Sleep apnoea, also known as obstructive sleep apnoea (OSA), is a health condition where the muscles and soft tissues in the throat collapse and narrow when you sleep. OSA can either result in complete blockage of the airway (known as apnoea) or a partial blockage of the airway (known hypopnea), and most people with the condition experience episodes of both. These continuous sleep interruptions can prevent you from getting a good night’s rest, which can in turn make you feel fatigued during the day and have a knock on effect to your health.
What are the symptoms?
When the walls of the throat narrow during the night, the airways become blocked and this disrupts normal breathing. The lack of air causes the brain to bring you into a lighter sleep or wake you up completely so you can breathe properly again. When you fall back into a deep sleep, more episodes can happen. In fact, with severe cases, it can occur every couple of minutes for the duration of the night. The condition can cause you to snore, make snorting and sputtering noises as you sleep and make your breathing generally louder.
In most cases, people with OSA only realise that they have the condition when a partner or a family member notices symptoms when they sleep. As many people don’t know that they have the condition, it often goes undiagnosed. It the problem goes untreated for a long period of time, it can have a detrimental effect on your quality of life, impede your ability to function properly during the day and cause tension within your relationships. It can also make you more prone to accidents and put you at an increased risk of developing serious health problems, such as high blood pressure, stroke, an irregular heartbeat and heart attack.
What causes it?
When we sleep, our throat walls and soft tissues relax. However, people with OSA experience breathing problems when this happens. The interrupted breathing can be triggered by a number of factors, such as being overweight, having a large neck, taking sedative medicines or muscle relaxants, having an unusual neck structure (for example a narrow airway or large tonsils), smoking or drinking excessive amounts of alcohol.
OSA also tends to be more common in men than women and most cases are found in people aged 30 to 60 years old. However, anyone at any age can develop the condition.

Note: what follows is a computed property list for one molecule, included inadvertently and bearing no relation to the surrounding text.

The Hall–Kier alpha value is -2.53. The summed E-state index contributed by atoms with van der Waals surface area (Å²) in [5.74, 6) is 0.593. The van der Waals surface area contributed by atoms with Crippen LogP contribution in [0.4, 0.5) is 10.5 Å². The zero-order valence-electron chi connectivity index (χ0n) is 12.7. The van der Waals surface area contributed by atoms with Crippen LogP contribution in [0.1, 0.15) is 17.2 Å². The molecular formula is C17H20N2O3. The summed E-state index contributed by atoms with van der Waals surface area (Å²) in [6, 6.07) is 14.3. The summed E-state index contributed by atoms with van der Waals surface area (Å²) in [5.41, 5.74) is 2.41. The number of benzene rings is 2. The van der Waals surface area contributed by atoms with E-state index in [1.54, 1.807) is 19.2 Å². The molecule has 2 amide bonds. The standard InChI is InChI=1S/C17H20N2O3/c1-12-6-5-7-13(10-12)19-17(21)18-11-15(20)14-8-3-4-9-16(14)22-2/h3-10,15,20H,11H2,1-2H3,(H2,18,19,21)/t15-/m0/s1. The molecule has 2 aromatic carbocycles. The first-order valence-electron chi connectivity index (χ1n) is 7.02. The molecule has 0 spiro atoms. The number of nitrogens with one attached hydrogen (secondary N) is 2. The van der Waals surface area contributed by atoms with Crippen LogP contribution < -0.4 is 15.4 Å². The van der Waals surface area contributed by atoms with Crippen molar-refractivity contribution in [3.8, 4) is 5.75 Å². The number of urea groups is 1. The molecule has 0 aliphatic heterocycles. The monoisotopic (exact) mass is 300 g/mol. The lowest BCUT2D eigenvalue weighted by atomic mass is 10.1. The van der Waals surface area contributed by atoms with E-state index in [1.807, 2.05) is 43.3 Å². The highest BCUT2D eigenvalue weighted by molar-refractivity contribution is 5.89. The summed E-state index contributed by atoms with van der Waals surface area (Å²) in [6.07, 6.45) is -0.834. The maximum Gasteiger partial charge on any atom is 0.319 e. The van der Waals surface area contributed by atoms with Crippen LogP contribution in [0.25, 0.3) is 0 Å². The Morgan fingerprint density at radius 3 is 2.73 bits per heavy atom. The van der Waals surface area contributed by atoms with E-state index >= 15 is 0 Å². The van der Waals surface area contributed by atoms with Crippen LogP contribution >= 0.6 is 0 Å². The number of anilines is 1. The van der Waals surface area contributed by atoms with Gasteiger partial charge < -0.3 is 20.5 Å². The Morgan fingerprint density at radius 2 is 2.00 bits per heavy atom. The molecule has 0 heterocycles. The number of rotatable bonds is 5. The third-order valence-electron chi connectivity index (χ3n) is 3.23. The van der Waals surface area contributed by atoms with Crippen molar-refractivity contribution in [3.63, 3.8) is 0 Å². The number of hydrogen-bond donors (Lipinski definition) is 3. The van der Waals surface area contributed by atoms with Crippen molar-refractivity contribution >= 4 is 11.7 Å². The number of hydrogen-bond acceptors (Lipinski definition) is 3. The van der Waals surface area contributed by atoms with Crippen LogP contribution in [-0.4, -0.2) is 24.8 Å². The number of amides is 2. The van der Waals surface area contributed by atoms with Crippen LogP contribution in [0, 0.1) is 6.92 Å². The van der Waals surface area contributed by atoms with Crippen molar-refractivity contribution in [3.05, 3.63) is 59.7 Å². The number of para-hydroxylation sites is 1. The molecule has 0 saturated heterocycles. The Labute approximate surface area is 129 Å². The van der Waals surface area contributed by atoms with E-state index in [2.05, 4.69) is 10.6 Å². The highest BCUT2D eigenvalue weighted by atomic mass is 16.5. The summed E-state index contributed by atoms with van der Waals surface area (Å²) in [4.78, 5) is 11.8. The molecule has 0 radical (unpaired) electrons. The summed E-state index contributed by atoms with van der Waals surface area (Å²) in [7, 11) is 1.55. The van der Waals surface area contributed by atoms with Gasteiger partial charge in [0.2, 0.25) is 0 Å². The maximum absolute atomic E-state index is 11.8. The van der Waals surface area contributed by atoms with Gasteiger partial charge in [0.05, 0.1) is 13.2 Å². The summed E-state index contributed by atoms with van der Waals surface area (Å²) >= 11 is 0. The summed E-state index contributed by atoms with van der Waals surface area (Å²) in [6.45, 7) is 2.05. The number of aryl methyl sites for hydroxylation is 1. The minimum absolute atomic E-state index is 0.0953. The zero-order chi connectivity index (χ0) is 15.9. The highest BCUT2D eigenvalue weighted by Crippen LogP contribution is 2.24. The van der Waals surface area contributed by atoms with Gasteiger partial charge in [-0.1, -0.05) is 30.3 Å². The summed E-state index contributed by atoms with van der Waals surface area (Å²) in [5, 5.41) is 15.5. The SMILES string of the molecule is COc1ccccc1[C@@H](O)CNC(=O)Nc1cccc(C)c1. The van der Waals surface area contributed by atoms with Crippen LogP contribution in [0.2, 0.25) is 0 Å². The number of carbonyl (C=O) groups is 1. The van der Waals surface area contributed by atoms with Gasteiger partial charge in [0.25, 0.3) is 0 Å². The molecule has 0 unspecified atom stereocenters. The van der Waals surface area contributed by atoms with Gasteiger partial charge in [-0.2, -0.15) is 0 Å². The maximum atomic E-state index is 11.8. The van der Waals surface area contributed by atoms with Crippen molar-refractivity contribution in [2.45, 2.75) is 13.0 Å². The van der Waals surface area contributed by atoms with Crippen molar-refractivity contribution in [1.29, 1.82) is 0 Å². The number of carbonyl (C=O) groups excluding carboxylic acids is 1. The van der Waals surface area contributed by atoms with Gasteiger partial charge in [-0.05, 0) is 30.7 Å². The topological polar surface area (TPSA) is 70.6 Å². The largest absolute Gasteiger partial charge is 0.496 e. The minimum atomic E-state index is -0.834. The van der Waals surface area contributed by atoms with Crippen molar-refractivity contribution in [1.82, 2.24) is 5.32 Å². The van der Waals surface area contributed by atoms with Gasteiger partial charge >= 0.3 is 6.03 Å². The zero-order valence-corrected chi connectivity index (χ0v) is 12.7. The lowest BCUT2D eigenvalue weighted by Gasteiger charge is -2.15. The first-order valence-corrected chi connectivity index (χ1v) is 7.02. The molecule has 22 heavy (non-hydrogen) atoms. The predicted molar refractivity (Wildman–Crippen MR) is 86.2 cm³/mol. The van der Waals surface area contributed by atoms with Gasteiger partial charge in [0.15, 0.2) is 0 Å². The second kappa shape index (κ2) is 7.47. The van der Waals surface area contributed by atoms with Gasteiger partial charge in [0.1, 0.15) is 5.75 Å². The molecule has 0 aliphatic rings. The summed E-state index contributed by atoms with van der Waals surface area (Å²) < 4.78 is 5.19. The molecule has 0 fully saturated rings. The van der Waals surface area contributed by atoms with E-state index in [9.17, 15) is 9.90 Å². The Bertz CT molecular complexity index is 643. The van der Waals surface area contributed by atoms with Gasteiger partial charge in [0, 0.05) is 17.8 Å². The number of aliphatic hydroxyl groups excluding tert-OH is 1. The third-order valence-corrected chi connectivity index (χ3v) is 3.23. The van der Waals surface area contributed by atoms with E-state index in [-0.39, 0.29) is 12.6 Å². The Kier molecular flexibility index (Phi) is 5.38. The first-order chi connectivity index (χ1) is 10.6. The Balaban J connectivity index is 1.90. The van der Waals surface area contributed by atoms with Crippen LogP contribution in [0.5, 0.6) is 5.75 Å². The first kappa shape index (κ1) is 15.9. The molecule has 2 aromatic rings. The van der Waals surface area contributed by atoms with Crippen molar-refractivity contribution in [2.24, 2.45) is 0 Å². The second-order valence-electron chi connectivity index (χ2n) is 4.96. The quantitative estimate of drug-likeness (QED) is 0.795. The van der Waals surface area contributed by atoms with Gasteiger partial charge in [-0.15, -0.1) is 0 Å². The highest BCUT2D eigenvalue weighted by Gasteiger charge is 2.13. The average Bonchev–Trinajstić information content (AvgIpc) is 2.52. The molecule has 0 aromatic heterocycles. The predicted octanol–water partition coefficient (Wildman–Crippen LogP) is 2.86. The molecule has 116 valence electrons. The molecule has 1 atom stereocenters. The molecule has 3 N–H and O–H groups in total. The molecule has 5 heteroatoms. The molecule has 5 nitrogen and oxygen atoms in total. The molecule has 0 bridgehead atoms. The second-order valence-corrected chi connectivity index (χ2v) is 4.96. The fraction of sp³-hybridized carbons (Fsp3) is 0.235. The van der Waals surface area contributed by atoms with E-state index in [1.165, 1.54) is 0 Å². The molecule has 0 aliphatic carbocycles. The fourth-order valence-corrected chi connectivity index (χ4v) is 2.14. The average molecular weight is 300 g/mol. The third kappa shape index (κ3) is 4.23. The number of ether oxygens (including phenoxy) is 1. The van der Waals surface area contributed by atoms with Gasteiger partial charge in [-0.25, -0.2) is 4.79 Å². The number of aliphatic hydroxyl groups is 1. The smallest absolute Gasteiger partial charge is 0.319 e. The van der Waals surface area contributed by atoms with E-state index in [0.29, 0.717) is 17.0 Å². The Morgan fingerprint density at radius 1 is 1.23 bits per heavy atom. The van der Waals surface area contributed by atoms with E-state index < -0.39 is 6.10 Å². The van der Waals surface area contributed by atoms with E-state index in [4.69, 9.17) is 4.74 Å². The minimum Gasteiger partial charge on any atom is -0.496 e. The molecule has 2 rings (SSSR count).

When should I see a GP?
OSA is considered a health risk so you should always see your GP as soon as you notice symptoms. You doctor will be able to check for underlying issues that could be causing the condition and may arrange for you to have a sleep assessment.
How can it be treated?
The good news is, most cases of OSA can be treated by simple lifestyle changes. For example, losing weight by doing more exercise and eating healthily can ease pressure in the throat. Cutting down on alcohol, especially at night, quitting smoking and sleeping on your side rather than on your back can also help. It is also a good idea to avoid taking medication that causes your muscles to relax, such as sleeping tablets.
There are also a number of devices you can use to help reduce symptoms, such as a continuous positive airway pressure mask, which is designed to stop your airways from closing during sleep by administering a constant supply of compressed air. A mandibular advancement device can also be worn around your teeth to push your tongue and jaw forward and open up the throat.
Surgery is only generally considered if the condition is caused by a physical abnormality that can be corrected. It may also be used as a last resort if all other treatments have failed to work.
It is worth bearing in mind that although self help treatments can help you manage the symptoms, the condition cannot always be cured. In most cases, treatment needs to be ongoing.
How can adjustable beds help?
Our adjustable beds can help combat some of the symptoms associated with sleep apnoea. With the touch of a button, the bed can be adjusted into a number of positions to help alleviate strain on the muscles in your throat and promote easy breathing to help you get a sound night’s sleep. Sleeping with your head slightly elevated is known to help reduce gravity’s pull on your neck. These beds can be used as lifelong treatment and can be a worthwhile investment for your health and relationship.
If you want to find out more about our adjustable beds, browse our website further or get in touch with our specialists. Our expert team are on hand to provide you with more information and they will be happy to answer any questions you may have.